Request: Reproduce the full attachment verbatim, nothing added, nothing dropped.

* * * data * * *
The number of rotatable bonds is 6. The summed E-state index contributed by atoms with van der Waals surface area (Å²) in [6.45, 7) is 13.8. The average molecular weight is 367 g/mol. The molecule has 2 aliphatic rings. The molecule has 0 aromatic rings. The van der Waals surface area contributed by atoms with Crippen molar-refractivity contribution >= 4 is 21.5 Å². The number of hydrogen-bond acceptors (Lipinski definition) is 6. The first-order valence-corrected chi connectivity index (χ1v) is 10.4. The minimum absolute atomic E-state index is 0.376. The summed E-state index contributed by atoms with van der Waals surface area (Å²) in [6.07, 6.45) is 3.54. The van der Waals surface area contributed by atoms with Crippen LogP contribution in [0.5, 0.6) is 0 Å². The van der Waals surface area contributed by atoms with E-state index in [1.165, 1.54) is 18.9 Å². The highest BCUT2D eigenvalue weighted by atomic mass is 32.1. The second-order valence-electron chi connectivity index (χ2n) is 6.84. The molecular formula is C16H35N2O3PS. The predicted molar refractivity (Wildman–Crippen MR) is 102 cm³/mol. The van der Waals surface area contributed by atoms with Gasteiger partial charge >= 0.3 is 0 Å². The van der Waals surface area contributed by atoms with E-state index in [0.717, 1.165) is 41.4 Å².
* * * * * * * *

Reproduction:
The number of rotatable bonds is 6. The summed E-state index contributed by atoms with van der Waals surface area (Å²) in [6.45, 7) is 13.8. The average molecular weight is 367 g/mol. The molecule has 2 aliphatic rings. The molecule has 0 aromatic rings. The van der Waals surface area contributed by atoms with Crippen molar-refractivity contribution >= 4 is 21.5 Å². The number of hydrogen-bond acceptors (Lipinski definition) is 6. The first-order valence-corrected chi connectivity index (χ1v) is 10.4. The minimum absolute atomic E-state index is 0.376. The summed E-state index contributed by atoms with van der Waals surface area (Å²) in [6.07, 6.45) is 3.54. The van der Waals surface area contributed by atoms with Crippen LogP contribution in [0.5, 0.6) is 0 Å². The van der Waals surface area contributed by atoms with E-state index in [1.165, 1.54) is 18.9 Å². The highest BCUT2D eigenvalue weighted by atomic mass is 32.1. The second-order valence-electron chi connectivity index (χ2n) is 6.84. The molecular formula is C16H35N2O3PS. The predicted molar refractivity (Wildman–Crippen MR) is 102 cm³/mol. The van der Waals surface area contributed by atoms with Gasteiger partial charge >= 0.3 is 0 Å². The van der Waals surface area contributed by atoms with E-state index in [0.717, 1.165) is 41.4 Å².